Small for gestational age newborns - Does pre-recognition make a difference in pregnancy outcome?

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Abstract

Objective: We aimed to evaluate whether pre-recognition of small for gestational age (SGA) at late preterm or term pregnancies, has an impact on pregnancy outcome. Methods: Retrospective analysis of SGA newborns, stratified to those with suspected or unsuspected IUGR according the sonographic estimated fetal weight (EFW), below the 10th percentile for gestational age (n=619), with fetuses not suspected as SGA (EFW ≥10th percentile) preformed up to 7 days prior to delivery (n=1770). Results: SGA was correctly diagnosed prior to delivery in 26% of the fetuses. Women with suspected SGA were delivered earlier (37.9 ± 1.7 versus 38.8 ± 1.4 weeks, p<0.001) and at a lower birth weight (2280 ± 321 versus 2454 ± 263 grams, p<0.001). They also had higher rates of induction of labor (19.1% versus 6.2%, p<0.001) and cesarean delivery (29.1% versus 19.8%, p<0.001). Fetuses suspected for SGA had higher rate of neonatal adverse outcome, but on multivariate analysis suspected SGA (aOR 0.41, 95% CI 0.20-0.86), birthweight (aOR 0.67, 95% CI 0.5 to -0.77 for each additional 50 g), gestational age at delivery (aOR 0.63, 95% CI 0.56-0.71 for each additional week) and spontaneous vaginal delivery (aOR 0.88, 95% CI 0.19-3.89) were independently associated with an improved neonatal composite outcome. Conclusion: Identification of SGA may improve neonatal outcome. However, by itself, it is not an indication for intervention, which may lead to adverse outcome.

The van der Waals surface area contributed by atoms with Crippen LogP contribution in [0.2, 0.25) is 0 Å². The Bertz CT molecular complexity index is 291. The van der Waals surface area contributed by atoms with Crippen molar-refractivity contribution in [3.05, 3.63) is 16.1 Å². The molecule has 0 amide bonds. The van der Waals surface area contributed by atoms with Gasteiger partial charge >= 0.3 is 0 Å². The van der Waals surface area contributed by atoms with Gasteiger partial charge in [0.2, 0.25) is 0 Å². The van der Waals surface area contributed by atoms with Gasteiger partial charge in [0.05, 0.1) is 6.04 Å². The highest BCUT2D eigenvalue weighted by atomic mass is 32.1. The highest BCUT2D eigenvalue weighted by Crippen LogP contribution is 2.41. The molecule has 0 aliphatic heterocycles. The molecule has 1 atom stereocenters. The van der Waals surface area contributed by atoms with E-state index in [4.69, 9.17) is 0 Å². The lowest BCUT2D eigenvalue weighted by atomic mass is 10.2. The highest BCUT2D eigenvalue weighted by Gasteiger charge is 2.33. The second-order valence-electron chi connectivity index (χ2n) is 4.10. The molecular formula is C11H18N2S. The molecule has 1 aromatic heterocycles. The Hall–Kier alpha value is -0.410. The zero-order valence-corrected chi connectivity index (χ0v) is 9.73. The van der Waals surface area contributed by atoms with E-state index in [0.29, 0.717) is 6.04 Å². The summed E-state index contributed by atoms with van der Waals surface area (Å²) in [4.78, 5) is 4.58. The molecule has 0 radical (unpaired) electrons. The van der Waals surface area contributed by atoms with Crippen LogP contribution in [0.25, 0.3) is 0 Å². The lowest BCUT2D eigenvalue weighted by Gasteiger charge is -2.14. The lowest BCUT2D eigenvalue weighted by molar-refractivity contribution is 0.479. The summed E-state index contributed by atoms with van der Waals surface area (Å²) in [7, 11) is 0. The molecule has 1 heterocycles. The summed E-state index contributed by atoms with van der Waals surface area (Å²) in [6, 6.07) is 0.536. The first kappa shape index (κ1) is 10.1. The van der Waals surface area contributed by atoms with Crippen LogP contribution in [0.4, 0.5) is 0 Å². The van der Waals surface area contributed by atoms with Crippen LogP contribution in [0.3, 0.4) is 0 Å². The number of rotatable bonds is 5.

Original languageEnglish
Pages (from-to)1520-1524
Number of pages5
JournalJournal of Maternal-Fetal and Neonatal Medicine
Volume28
Issue number13
DOIs
StatePublished - 2 Sep 2015

Keywords

  • Adverse pregnancy outcome
  • small for gestational age
  • sonographic estimated fetal weight
  • ultrasound

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